What can you say about Best Buy (BBY)? Revenue is stuck and the company has few growth prospects ahead in an era of low-margin electronics, e-commerce competition and digital content upending the need for in-store DVD and CD sales.
This is decidedly not a growth story. But at the beginning of the year, a steady drumbeat of chatter about Richard Schulze taking his company private boosted optimism of a buyout premium for shares. The shorts were squeezed out, investors started to wonder if BBY wasn’t as bad as it seemed, and it has been off to the races since Christmas.
But don’t be fooled — the big Best Buy run coincides with the calendar and masks long-term issues. Shares are roughly back to 2012 highs but down almost 30% from 2011 highs and down 45% from 2010 highs. The company may have bounced back, but it will have a hard time moving higher unless the narrative of a sluggish top line changes.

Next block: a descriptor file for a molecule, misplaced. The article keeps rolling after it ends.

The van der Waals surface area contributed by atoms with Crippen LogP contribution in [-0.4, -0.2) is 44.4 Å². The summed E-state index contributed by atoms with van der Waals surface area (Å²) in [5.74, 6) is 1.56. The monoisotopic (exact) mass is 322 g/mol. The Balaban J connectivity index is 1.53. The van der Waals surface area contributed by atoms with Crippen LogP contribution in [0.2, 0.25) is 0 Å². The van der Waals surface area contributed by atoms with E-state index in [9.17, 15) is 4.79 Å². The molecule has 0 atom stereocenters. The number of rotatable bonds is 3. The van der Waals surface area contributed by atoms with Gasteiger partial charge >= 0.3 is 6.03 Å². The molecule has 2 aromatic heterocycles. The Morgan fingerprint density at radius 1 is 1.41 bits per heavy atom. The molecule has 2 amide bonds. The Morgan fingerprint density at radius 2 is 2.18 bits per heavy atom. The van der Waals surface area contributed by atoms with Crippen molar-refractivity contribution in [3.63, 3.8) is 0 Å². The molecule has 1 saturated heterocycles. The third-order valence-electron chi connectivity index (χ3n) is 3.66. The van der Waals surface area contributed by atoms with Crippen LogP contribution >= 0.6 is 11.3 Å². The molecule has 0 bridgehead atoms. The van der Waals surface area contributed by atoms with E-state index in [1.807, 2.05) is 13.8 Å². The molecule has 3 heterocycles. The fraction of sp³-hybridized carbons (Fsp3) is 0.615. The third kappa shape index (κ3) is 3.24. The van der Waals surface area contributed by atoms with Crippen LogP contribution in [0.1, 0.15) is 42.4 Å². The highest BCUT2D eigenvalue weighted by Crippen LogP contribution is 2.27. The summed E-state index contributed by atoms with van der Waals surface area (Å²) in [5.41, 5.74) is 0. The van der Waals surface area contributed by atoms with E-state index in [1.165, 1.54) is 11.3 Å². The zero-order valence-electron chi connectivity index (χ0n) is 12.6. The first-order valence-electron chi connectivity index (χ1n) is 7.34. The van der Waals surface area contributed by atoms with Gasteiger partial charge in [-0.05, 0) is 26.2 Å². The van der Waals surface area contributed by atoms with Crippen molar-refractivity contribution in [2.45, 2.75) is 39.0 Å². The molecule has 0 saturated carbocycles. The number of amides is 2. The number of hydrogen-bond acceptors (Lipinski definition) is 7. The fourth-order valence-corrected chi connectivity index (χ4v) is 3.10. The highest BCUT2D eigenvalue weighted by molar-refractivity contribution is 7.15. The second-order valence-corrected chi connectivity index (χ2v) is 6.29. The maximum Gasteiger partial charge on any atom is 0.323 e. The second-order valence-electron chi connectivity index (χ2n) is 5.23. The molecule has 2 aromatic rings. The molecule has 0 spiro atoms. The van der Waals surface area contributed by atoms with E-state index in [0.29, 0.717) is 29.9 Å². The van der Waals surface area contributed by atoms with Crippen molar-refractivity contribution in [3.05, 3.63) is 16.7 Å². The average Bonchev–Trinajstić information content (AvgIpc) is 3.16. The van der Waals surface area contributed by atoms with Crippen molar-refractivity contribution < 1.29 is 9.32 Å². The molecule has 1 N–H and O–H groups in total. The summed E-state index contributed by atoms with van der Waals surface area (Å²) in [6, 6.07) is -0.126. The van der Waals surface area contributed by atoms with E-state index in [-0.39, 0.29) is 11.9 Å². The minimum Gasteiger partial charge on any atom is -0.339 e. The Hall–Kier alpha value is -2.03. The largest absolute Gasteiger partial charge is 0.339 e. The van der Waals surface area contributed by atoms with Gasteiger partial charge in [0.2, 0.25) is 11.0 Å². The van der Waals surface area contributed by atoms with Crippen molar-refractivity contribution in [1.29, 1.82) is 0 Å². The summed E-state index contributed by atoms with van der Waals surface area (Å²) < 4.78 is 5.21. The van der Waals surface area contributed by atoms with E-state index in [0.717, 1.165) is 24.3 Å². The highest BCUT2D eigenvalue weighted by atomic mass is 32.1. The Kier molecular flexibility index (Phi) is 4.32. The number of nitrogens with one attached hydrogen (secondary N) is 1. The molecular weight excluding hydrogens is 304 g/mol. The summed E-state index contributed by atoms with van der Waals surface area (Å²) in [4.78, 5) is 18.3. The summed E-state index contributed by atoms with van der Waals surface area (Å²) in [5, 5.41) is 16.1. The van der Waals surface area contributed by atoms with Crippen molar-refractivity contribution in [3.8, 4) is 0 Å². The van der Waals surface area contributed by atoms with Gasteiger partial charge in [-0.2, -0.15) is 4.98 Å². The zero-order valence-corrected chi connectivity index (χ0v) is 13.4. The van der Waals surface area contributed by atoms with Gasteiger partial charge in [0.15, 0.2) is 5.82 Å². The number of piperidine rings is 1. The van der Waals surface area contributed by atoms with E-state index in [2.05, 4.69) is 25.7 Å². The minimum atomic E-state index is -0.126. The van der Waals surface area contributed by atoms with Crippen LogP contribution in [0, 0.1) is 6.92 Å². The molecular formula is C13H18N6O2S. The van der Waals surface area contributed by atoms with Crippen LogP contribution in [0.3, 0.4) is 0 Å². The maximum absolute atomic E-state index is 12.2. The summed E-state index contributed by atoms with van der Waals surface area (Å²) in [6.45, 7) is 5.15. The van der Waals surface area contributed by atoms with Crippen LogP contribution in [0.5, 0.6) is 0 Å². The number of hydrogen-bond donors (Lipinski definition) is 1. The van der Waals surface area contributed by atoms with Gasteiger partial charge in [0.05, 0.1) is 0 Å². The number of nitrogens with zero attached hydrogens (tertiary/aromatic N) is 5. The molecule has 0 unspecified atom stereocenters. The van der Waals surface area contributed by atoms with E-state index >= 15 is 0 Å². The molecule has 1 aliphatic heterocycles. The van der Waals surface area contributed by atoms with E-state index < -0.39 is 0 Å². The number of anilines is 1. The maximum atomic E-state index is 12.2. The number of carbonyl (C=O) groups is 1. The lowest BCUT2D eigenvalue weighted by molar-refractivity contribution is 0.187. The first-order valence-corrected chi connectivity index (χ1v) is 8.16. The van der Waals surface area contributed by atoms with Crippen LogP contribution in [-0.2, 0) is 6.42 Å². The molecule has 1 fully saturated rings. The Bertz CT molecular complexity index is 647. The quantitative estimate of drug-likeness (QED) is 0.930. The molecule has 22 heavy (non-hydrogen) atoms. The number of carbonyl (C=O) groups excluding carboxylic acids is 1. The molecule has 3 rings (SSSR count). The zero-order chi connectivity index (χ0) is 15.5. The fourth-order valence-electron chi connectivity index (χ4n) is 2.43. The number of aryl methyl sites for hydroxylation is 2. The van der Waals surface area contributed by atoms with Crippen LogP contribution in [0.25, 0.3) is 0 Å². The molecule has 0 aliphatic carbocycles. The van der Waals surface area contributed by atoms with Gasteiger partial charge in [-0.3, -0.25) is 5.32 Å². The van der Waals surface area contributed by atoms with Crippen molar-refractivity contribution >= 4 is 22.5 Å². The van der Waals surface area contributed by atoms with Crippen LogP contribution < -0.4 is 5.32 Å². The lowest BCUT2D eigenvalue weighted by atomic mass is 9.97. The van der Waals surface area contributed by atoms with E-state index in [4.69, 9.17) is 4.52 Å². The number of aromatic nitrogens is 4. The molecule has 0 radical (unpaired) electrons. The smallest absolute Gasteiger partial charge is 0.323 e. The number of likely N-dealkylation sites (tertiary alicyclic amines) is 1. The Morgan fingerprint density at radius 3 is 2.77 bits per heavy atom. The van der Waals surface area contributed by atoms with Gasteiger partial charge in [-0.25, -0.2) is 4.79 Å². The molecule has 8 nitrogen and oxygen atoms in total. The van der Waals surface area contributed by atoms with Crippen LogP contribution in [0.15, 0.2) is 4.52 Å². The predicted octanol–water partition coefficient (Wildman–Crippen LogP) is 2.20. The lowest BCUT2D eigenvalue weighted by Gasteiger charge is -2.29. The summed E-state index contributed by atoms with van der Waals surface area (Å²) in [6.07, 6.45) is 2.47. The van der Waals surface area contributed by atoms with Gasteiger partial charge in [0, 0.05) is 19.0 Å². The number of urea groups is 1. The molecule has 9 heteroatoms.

Netflix (NFLX) posted a surprise profit to start 2013 and a powerful earnings beat this spring to catapult the streaming video giant to heights not seen since its 2011 heyday when the stock was flirting with $300 a share.
Part of the parabolic run has been a short squeeze, where bears betting against the pick have waived the white flag, but it’s more than that. From original show House of Cards produced in-house, to the deal with Disney (DIS) in December, to its largest-ever deal with DreamWorks (DWA) just weeks ago, Netflix has gotten serious about content and now boasts 30 million U.S. subscribers.
Whether the run lasts, however, is another question. Analysts at Bernstein Research think the run is overdone, and have given the stock an “underperform” rating recently with expectations that the stock will slump from more than its current price of roughly $210 a share to $180 in the next year.
So while the pick is No. 1 in the first half, keep your eyes peeled for what lies ahead.